It is much easier to implement an OS server on a microkernel than to implement a monolithic kernel for bare hardware. However, in the case when we already have a native kernel for bare hardware, we have to port the native kernel to the microkernel. This porting sometimes involves significant effort. A native kernel accesses hardware directly and uses interrupts and privileged instructions. Accessing hardware should be replaced with using microkernel's facilities. In this paper, we show a method that translates a native kernel for bare hardware into a user-level OS with less effort.

The idea of nesting operating systems or virtual machines had appeared even in early virtual machines for mainframes [HH79] [LW73]. Apertos is a modern object-oriented operating system that supports nesting of operating systems or meta-objects[Yok92]. Fluke is another modern operating system [FHL+96]. Fluke also supports efficient nesting or recursion with a microkernel technology. Both Apertos and Fluke have been designed to support nesting from scratch. Our method deals with commodity operating systems that are designed to run on bare hardware.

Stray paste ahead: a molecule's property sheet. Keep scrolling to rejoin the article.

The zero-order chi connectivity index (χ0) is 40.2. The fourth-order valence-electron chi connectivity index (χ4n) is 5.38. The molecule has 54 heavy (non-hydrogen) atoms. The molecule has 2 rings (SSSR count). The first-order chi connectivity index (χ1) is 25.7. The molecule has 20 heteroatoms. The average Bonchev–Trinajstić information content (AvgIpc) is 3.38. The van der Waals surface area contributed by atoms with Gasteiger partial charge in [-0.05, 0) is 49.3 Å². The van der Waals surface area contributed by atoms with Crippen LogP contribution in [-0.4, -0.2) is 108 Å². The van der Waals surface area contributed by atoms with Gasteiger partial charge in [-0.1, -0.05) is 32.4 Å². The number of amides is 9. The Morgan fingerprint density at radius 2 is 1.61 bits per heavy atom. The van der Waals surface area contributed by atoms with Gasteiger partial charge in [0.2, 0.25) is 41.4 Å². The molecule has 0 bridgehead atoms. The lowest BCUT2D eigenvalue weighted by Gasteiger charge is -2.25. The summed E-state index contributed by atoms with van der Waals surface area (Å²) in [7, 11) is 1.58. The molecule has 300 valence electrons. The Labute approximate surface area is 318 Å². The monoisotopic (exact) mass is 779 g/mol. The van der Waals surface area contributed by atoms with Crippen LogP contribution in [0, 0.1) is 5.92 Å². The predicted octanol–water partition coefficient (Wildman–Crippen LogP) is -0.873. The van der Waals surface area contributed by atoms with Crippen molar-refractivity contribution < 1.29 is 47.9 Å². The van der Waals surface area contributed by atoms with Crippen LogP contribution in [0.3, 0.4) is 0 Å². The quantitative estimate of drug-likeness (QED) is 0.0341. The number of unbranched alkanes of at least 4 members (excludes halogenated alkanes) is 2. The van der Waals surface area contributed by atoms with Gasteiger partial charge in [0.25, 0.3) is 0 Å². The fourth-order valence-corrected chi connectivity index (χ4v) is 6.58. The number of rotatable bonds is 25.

Instructional operating systems are often designed as user-level operating systems. SunOS Minix [AAS94] and VXinu [Tad92] have different structures from their native systems, PC Minix and PDP-11 Xinu, respectively. In our method, a user-level operating system has the same structure as the corresponding native operating system.